The odds of stroke recovery triple with this groundbreaking procedure


March 1, 2023 | 18:18

For decades, there has been little progress in the treatment of one of the leading causes of death and disability for Americans – stroke.

But that may be about to change with a breakthrough procedure called endovascular thrombectomy.

In the United States, more than 795,000 people have a stroke each year. Consequences of the disease include long-term disability and, for many of those 65 or older, reduced mobility.

Around 87% of strokes are ischemic strokes, which occur when a vessel that carries blood to the brain is blocked.

An endovascular thrombectomy extracts the blood clot through a long catheter with the help of imaging. Once the clot is removed, blood flows back to the brain.

According to the CDC, stroke is a “leading cause of long-term disability.”
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Patients have recovered remarkably well if the procedure is done quickly enough, the New York Times Magazine reported.

For example, a 60-year-old suffering from a severe ischemic stroke who underwent surgery was discharged a few days later – instead of what would have been weeks in the hospital and months of rehabilitation.

In the worst case, the man may have died or faced permanent immobilization and the use of a feeding tube, according to the magazine.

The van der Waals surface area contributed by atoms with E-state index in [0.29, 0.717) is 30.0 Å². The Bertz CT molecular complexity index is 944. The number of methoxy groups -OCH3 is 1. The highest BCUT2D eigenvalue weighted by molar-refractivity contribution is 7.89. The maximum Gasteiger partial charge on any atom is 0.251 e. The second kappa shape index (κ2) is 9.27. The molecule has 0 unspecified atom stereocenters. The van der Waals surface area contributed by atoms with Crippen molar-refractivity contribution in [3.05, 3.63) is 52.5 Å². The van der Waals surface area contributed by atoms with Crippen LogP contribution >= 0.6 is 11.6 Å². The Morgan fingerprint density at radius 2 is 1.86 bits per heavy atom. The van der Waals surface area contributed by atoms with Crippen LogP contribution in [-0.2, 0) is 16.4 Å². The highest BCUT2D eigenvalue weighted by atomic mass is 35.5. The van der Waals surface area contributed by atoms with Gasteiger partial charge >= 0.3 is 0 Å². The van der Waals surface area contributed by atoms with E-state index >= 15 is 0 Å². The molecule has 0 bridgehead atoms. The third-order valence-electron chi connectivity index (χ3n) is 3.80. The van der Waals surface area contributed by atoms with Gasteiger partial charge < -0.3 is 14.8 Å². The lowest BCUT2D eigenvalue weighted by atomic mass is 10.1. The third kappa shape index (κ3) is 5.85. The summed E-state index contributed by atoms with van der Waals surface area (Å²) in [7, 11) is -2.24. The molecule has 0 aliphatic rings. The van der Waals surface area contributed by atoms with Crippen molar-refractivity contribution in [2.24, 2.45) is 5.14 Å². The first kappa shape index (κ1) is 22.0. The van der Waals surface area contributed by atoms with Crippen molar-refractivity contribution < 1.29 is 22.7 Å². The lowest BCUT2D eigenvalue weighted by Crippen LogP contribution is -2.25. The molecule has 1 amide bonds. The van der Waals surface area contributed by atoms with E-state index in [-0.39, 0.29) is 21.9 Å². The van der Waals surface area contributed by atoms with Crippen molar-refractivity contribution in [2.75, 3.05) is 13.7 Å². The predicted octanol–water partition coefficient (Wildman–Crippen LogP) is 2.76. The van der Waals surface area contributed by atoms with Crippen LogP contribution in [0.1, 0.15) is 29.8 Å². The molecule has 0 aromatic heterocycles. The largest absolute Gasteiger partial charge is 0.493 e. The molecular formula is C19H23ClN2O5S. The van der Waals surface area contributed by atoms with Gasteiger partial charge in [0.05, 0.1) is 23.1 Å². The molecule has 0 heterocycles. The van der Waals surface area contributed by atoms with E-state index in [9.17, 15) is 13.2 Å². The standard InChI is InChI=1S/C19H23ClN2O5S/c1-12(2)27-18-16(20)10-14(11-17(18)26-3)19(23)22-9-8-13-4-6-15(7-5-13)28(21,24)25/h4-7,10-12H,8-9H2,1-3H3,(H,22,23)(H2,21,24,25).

This is what makes endovascular thrombectomy a real advance.

While doctors have long known the causes of stroke and its connection to heart health, treatment was mainly focused on prevention, which included the use of blood thinners and a focus on lifestyle choices.

A step in the right direction occurred when drugs known as “clot-busters” came on the scene in the 1990s, but they were unable to tackle the largest blood clots.

An MRI scan of an 80-year-old patient after a stroke.
Getty Images/Science Photo Library RF

A 2015 clinical trial of the procedure at Foothills Medical Center in Calgary, Canada, was so successful that it was stopped when it was no longer considered ethical to put subjects in the control group.

That trial—along with four others—suggested astonishing outcomes, including that the chances of complete recovery were nearly tripled, according to the magazine.

However, there are challenges. Time is of the essence with the procedure, and it remains to be seen whether a system can be implemented that quickly gets a patient to surgery.

In the United States, access to endovascular thrombectomy within 15 minutes is available to less than a fifth of the population, according to the journal Stroke.

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